Gareth Thomas in Hamlet

From the Edinburgh Evening News, Monday, Feb. 5. There's a picture (not of Gareth) with the review.

Nothing tragic in this fine retelling

SHAKESPEARE'S great tragedy of a son coming to terms with the death of his father and then revenging it must have had as many different interpretations as it has had productions.

Some directors have tried to bedazzle their audiences with spine-chilling ghosts and violent, swashbuckling characters. Others, like David Mark Thomas in this refined production at the Brunton, have tried to understand the motivations of the young Prince of Denmark - and used this to tell the story.

This is a Hamlet which goes back to the basics of Shakespeare's text, relying heavily on the dialogue to reveal the narrative.

If this attitude sometimes makes for a thin production, the actors provide the depth and are tools to the audience's understanding of the archaic language.

The costumes have an elegant, Edwardian cut to them. They almost force the characters to mask their feelings with the veneer of civilisation.

And it is left to the blood-red set, with a golden breastplate from a suit of armour perched high at the back, to emphasise the basic, animal instincts, of the characters.

In the title role, Liam Brennan takes his main cue for Hamlet from the fact that the young Dane is a philosophy student at Wittenburg, which in 1600, when the play was written, was one of Europe's most radical universities.

His Hamlet is a man of thoughts and words before actions.

He is stupefied by sorrow at the death of his father.

And is incensed that his mother, Gertrude, is marrying his father's brother, Claudius, so quickly after her husband's death.

After a slightly shaky start, Brennan quickly settles into the role. His delivery of the lines is clear and he makes them easy to understand.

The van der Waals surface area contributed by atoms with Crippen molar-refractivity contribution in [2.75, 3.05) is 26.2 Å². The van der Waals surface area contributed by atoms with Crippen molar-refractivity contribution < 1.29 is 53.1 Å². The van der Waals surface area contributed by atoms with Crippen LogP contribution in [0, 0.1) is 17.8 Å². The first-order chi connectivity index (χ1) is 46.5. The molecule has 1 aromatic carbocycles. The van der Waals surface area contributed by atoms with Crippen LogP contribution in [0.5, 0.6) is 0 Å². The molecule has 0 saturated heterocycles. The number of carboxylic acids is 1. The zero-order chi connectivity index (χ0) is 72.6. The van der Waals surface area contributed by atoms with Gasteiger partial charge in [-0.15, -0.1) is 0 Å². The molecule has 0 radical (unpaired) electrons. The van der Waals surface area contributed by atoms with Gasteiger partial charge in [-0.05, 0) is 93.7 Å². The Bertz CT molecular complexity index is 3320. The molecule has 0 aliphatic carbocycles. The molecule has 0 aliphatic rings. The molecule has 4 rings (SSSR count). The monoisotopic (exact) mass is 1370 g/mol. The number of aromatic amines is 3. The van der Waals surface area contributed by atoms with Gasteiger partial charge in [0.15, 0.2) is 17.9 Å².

Nor do his asides to the audience sound contrived but are quite in keeping with the conventional nature of the whole production.

Claudius is a much more of a man of action. Although, as played by Michael Mackenzie he, too, is somewhat troubled by his conscience. Which is no more than the incestuous old murderer should be.

Mackenzie's ability to deliver his lines as naturally as he would a modern speech is matched only by Gareth Thomas in the role of Polonius, the doddering old fool of a courtier who not only spies on Hamlet for Claudius, but also tries to stifle the existing romance between Hamlet and his own daughter, Ophelia.

In many ways, Thomas is the best thing about the production.

Like Brennan, he finds new meaning to the lines with a simple gesture or glance.

But he really excels in his comic timing, creating laughs without overplaying the lines.

One of the Brunton Theatre Company's trademarks is their use of members of the youth theatre in their professional productions. And the four young actors who play the travelling players, used by Hamlet to mirror Claudius' foul deed in the play-within-the-play, are not asked to overstretch their abilities.

Where the production does suffer, however, is in its pace towards the end.

The first half works very well, with the actors taking their time. But Act Two is too rushed. A fault compounded by the tendency of all the cast to become over-wrought during their most impassioned speeches.

For all its faults, this is a production which is redeemed by clarity, truth and an often effortless faith in Shakespeare's ability to tell a story.

Run ends February 17

Thom Dibdin

Monday, 5th February 2001

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Last updated on 18th of March 2001.